State Rep. Tim Freeman has told us that the protesters up on the Bureau of Land Management’s White Castle timber sale are terrorists. It is a puzzling statement, in many ways.
I can’t imagine how a 19-year-old college girl passively awaiting arrest would strike fear in the heart of an experienced man of the world such as Mr. Freeman. Some of us just scare more easily than others, I guess.
To give him his due, his use of the word could just be a casual slip. Perhaps he meant to say “tourists,” which is what they more closely resemble.
It’s possible that his use of the emotionally loaded pejorative word is meant to slander people of whom he doesn’t approve, rather than being a genuine admission of fear on his part.
He is, after all, a politician, and he wouldn’t be the first in the long history of politics to attempt to increase his electoral popularity by vilifying an unpopular group. Demagoguery, a word that comes to us from ancient Greece, is what that is called. Whatever his reason for saying what he said, his charge is a difficult one to justify.
Cascadia Forest Defenders, the loosely organized group camping out there on a wintry ridge top, is dedicated to the practice of nonviolence. Its members have broken no laws, damaged no property and have treated all visitors, including law enforcement officers, with respect. Unlike so many of our law-abiding neighbors, none of them is armed and none of them has vowed to engage the police in a shootout if necessary to defend their constitutional rights.
It is their admitted intent to commit the misdemeanor crime of criminal trespass when and if they are finally ordered to vacate their “tree village” camp. This is called civil disobedience, a form of symbolic political speech that is a long-standing American tradition.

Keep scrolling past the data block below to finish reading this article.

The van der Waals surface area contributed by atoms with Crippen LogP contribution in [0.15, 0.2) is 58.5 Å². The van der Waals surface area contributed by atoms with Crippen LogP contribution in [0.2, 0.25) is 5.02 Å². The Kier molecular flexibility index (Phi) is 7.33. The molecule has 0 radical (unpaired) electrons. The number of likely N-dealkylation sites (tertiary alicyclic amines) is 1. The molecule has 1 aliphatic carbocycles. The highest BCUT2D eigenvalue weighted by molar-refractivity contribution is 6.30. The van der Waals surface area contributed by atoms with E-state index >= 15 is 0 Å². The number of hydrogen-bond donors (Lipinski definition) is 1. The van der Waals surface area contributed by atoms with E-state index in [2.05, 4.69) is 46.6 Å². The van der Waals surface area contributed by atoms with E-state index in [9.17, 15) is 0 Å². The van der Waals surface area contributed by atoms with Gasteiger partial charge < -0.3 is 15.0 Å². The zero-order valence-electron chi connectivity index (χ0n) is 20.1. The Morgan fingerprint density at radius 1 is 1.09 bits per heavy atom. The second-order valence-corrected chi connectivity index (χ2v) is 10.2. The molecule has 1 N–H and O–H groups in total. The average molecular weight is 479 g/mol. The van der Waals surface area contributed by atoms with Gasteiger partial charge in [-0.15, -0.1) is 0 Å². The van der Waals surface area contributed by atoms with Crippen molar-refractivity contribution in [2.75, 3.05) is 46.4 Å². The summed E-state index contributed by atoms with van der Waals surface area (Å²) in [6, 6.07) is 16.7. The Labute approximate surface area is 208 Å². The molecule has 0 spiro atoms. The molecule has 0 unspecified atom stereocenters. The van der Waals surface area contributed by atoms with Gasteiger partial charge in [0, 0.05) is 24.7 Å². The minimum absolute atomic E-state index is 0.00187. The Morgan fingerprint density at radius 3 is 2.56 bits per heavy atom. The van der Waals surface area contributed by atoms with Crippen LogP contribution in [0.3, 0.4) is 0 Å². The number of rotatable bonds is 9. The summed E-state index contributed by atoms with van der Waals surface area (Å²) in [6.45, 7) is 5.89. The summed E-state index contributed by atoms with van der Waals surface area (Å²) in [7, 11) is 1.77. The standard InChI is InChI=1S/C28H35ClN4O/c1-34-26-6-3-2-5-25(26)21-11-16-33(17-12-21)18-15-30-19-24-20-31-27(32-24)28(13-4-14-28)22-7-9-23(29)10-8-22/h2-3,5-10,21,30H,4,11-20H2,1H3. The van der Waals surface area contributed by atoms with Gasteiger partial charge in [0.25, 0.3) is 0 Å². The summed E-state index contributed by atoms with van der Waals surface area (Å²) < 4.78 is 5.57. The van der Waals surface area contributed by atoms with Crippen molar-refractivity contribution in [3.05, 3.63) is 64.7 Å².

Last year more than 3,500 Americans were arrested for committing acts of nonviolent civil disobedience. Among them were eight members of the United States Congress, the current mayor of New York City, the head of the NAACP and numerous preachers and teachers.
To sincerely believe that nonviolent protesters are terrorists would require a lack of understanding of what terrorism is, of what the practice of nonviolence involves and of what the long, honorable history of American nonviolent civil disobedience has done for this country.
Mr. Freeman is correct in saying that he is not alone in calling for increasingly harsh penalties for resisting the government by passively courting arrest.
In 2003 an attempt was made in the Oregon Legislature to classify actions such as tree-sitting as terrorism, punishable by a sentence of 25 years to life in prison. It failed.
In 2012, the state Senate in Georgia considered a bill that would make it a felony to practice nonviolent civil disobedience. It, too, failed. Rep. Wayne Krieger’s attempt last spring to classify as a felony a second offense involving obstructing a logging show passed overwhelmingly in the Oregon House but failed in the Senate.
Such legislation is ultimately futile because no amount of increased penalties will ever stop people who consider it an honor to be arrested for acting on their beliefs. To their way of thinking, the harsher the penalty incurred, the more glory they have achieved.
In all these cases the justification was a charge of terrorism. As is so common among mediocre politicians, Rep. Freeman is not giving us a carefully considered judgment but simply aping the thoughts and words of others. Were it not for the inflammatory nature of the statement, it would amount to more than a bit of rhetorical simple-mindedness.
Whether or not we agree with the reasons why any particular protesters are disobeying the law in order to make a political statement, it is important to talk about the merits of their argument. Even if we know them to be horribly wrong, we should at least try to understand why they believe as they do. Name-calling just gets in the way of that understanding.
Robert Leo Heilman is an essayist, author and commentator who lives in Myrtle Creek. He can be contacted via electronic mail at firstname.lastname@example.org.